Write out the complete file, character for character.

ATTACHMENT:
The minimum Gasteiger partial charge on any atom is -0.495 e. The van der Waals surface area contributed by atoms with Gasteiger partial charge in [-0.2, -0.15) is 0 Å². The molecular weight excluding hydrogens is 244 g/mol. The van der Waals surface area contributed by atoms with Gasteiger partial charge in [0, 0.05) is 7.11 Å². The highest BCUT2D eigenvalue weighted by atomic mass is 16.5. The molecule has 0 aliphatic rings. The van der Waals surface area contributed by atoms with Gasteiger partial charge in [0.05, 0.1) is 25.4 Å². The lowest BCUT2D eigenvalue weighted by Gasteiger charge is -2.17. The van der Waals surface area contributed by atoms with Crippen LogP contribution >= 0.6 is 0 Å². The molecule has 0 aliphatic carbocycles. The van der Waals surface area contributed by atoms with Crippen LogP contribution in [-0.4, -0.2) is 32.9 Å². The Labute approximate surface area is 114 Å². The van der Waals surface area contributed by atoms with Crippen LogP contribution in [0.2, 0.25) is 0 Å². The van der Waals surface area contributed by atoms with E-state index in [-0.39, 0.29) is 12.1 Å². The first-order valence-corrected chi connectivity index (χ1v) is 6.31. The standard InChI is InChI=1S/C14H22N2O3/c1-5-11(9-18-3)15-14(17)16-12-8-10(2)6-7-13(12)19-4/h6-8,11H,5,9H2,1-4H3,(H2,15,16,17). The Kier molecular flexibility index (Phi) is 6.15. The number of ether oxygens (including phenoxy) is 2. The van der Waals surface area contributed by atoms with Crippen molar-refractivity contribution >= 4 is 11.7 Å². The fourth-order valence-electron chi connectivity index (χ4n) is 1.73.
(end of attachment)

The minimum Gasteiger partial charge on any atom is -0.495 e. The van der Waals surface area contributed by atoms with Gasteiger partial charge in [-0.2, -0.15) is 0 Å². The molecular weight excluding hydrogens is 244 g/mol. The van der Waals surface area contributed by atoms with Gasteiger partial charge in [0, 0.05) is 7.11 Å². The highest BCUT2D eigenvalue weighted by atomic mass is 16.5. The molecule has 0 aliphatic rings. The van der Waals surface area contributed by atoms with Gasteiger partial charge in [0.05, 0.1) is 25.4 Å². The lowest BCUT2D eigenvalue weighted by Gasteiger charge is -2.17. The van der Waals surface area contributed by atoms with Crippen LogP contribution >= 0.6 is 0 Å². The molecule has 0 aliphatic carbocycles. The van der Waals surface area contributed by atoms with Crippen LogP contribution in [-0.4, -0.2) is 32.9 Å². The Labute approximate surface area is 114 Å². The van der Waals surface area contributed by atoms with Crippen LogP contribution in [0.2, 0.25) is 0 Å². The van der Waals surface area contributed by atoms with E-state index in [-0.39, 0.29) is 12.1 Å². The first-order valence-corrected chi connectivity index (χ1v) is 6.31. The standard InChI is InChI=1S/C14H22N2O3/c1-5-11(9-18-3)15-14(17)16-12-8-10(2)6-7-13(12)19-4/h6-8,11H,5,9H2,1-4H3,(H2,15,16,17). The Kier molecular flexibility index (Phi) is 6.15. The number of ether oxygens (including phenoxy) is 2. The van der Waals surface area contributed by atoms with Crippen molar-refractivity contribution >= 4 is 11.7 Å². The fourth-order valence-electron chi connectivity index (χ4n) is 1.73.